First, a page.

Some notes from a lockdown Spring

This is a long Spring.

I don’t necessarily mean that in a negative way, though it’s certainly been different.

Weather wise it seemed to start very early, most of January was unseasonably dry and warm, in fact it was unquestionably hot on some days, this weather continued into February.

Migration too seemed to start early, with good numbers of swallows passing over from late January. By February warblers began to reappear and then promptly head off north.

Then in March came the lockdown.

With that everything changed.

My beloved La Janda and the wild beaches of the Costa de la Luz became tantalizingly out of reach, those places just over there, where no doubt rarities and interesting species sat unobserved.

Instead, thoughts and focus turned to the home patch.

For the first time in a long time I could just stop and look at what was under my nose. To spend time with the everyday and the common.

But also to more deeply and fully observe the patterns and changes that take place hourly, daily and weekly.

The resident garden breeding birds have been a delight to watch, House Sparrow, Greenfinch, Blackbird, Collared Dove, Cetti’s Warbler, Great Tit, Short-toed Treecreeper and Goldfinch to name a few.

Then of course the excitement of welcoming back the non-resident breeding species; Woodchat Shrike, Nightingale, Melodious Warbler, Barn Swallow, Serin and Cuckoo amongst others.

I sat and watch them investigate nest sites, to display, establish pairs, hold and defend territory, collect nesting material and then the changes as eggs were laid and a strange peace descended on the garden. There was a brief period when truces were called and territorial boundaries became more fluid. Then the young hatched and activity became frenetic once more. Resources were defended and squabbles became the backdrop to life here. After a while the first timorous young began to appear, clumsy in their eagerness and fear.

As for the passage birds, it was a pleasant thought that I could really spend time gazing up at the sky and peer into bush and tree.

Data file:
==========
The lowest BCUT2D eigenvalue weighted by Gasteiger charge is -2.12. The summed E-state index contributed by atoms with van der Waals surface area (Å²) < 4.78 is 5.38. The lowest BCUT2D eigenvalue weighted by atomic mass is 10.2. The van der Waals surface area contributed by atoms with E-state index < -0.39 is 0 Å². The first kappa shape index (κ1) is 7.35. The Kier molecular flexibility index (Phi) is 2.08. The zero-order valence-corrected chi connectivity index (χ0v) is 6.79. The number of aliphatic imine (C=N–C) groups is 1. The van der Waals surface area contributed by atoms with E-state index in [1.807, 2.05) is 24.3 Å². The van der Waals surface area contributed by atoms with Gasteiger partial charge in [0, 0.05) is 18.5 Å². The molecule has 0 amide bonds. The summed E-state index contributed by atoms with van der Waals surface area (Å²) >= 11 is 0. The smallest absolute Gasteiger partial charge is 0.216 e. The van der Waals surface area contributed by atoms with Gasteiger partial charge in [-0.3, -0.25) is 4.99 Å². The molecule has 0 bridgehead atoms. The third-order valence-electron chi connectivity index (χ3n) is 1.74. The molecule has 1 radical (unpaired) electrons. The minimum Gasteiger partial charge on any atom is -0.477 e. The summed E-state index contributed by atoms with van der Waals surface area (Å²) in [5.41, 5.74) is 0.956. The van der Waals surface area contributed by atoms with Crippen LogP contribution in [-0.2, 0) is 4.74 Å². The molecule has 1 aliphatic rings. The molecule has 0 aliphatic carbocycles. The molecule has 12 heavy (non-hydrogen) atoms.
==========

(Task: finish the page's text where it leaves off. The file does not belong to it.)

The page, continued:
Interestingly and despite all the spare time on my hands, this year has seen a marked reduction in the numbers of migrants flying over.

In previous years, with my location on the eastern edge of La Janda, I have been lucky enough to witness the passage of thousands of Honey Buzzards and Black Kites, for example.

This year I have probably seen less than twenty Honey Buzzards and less than 200 Black Kites. This is a significant reduction in numbers for me. Yet other observers along the Costa de Sol have reported good numbers, as have those located in the sierras to the east of me.

Osprey, Egyptian Vulture and Red-rumped Swallow have all been singles, again much lower than normal.

Birds like the Bee Eater have been passing through, not too many, and now they are absent. That liquid quilp missing from the sky. By mid-May they are usually present as a breeding species and excited parties hawk the blue sky for hymenoptera and other large insects.

Swifts however have been the exception, I cannot remember seeing so many over such an extended period passing through, some days there must be tens of thousands moving past my finca.

As we move towards the end of Spring, wet and cold weather has returned. Low pressure after low pressure rolls across the peninsular and temperatures are ten degrees down on the average.

Whilst the meadows and forests gratefully receive this pluvial abundance, the breeding birds will be struggling. Most have young in the nest and I suspect mortality will be high. Night temperatures fall below 10C accompanied by heavy rain and strong winds.

As the migration slows, I am still missing a few regulars, the Turtle Doves are conspicuous by their absence as are the Rollers and Golden Orioles and I still await the incredible crepuscular sound of the Red-necked Nightjar.

One of the silver linings of this lockdown Spring has been the opportunity to make these observations and notes at my leisure. To really spend time with the birds and the rest of the wonderful ecology on the edge of the Dehesa.

Article: Neil A Hill (Rewilding Bushcraft) ABS Member
Photographs: Antonio Pestana and Peter Jones

NoteThe views expressed in articles are those of the authors, and are not necessarily those of the Society.

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